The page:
Computing Thoughts

Bruce Eckel's Programming Blog

Oct 14, 2019 - 1 minute read

Podcast on Atomic Kotlin and Teal Organizations

A recent interview with The Six Figure Developer podcast. I talk about how much I’m enjoying the design of Kotlin while writing Atomic Kotlin and also my experiment with creating a “Teal” software consulting firm.

Aug 30, 2019 - 4 minute read

Developer Retreats Keep Getting Better

The recent developer retreat took place August 20-26th. We arranged it because my friend Luciano Ramalho (Thoughtworker and author of the best-selling Fluent Python) was doing a multi-stop trip to the US (from his native Brazil) and had a gap in his schedule, so he wanted to come to Crested Butte and have a retreat. This seems to have become a pattern: someone I know would like to come here, and we end up organizing a retreat around their trip.

Aug 29, 2019 - 1 minute read

Three Programming Disruptions

This is the presentation I gave at the Geecon conference in Krakow, Poland last May:

Sep 16, 2018 - 4 minute read

JSON Encoding Python Dataclasses

The Hugo static-site generator can work with data files in the form of JSON, yaml or toml. If you place these in the data directory you can access them within Hugo templates (including Hugo shortcodes, which are called directly from a Markdown file) by saying .Site.Data.<filename>, and then use the contents as part of your static-site build. This feature came in handy for the site, because the ebook deployment service I’m using (Stepik.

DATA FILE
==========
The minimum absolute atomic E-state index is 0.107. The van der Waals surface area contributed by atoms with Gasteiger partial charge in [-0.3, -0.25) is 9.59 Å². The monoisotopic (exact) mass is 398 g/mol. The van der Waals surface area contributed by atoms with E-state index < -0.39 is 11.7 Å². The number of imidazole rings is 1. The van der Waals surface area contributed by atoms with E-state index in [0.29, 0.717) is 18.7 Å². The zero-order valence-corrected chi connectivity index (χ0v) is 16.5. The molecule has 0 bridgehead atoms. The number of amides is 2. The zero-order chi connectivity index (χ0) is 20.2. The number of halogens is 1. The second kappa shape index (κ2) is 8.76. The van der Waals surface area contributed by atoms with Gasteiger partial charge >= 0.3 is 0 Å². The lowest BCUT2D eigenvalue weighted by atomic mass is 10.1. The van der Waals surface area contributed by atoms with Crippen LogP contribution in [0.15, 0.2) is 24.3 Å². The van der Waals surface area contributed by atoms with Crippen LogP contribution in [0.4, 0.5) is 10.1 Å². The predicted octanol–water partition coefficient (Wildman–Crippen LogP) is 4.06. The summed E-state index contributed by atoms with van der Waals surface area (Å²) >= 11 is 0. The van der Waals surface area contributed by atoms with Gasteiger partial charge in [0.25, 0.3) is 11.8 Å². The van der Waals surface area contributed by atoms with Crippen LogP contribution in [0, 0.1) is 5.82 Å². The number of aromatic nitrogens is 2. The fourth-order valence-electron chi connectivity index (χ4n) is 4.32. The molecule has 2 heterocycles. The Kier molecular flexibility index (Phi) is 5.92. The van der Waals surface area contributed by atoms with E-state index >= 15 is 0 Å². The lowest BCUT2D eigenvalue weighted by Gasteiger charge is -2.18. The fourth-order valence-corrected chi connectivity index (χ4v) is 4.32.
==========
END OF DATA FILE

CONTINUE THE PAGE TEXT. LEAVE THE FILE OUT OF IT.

Sep 6, 2018 - 4 minute read

The Evolution of the Developer Retreat

I’ve been experimenting with different forms of events for many years now. Mostly this has been in the form of self-organizing conferences, but in recent years I’ve tried going further, to even less structure. I’ve held a number of “developer retreats” where we had a theme that everyone focused on, and those have been quite interesting and valuable. To be honest, what I really wanted to try with the developer retreats is zero structure.

Sep 11, 2017 - 1 minute read

A Possible Solution To The Open Source Funding Problem

William Gross has posted Give Away Your Code, But Never Your Time, a potential and/or partial solution to the problem of funding open source projects, which I offered a solution for here. I’ve since heard from people pointing out projects that have actually used the “bounty” approach – I was unintentionally describing something that already exists. We’ve been solving all these other problems around open source, but not the essential one: how can people get paid for developing open-source software.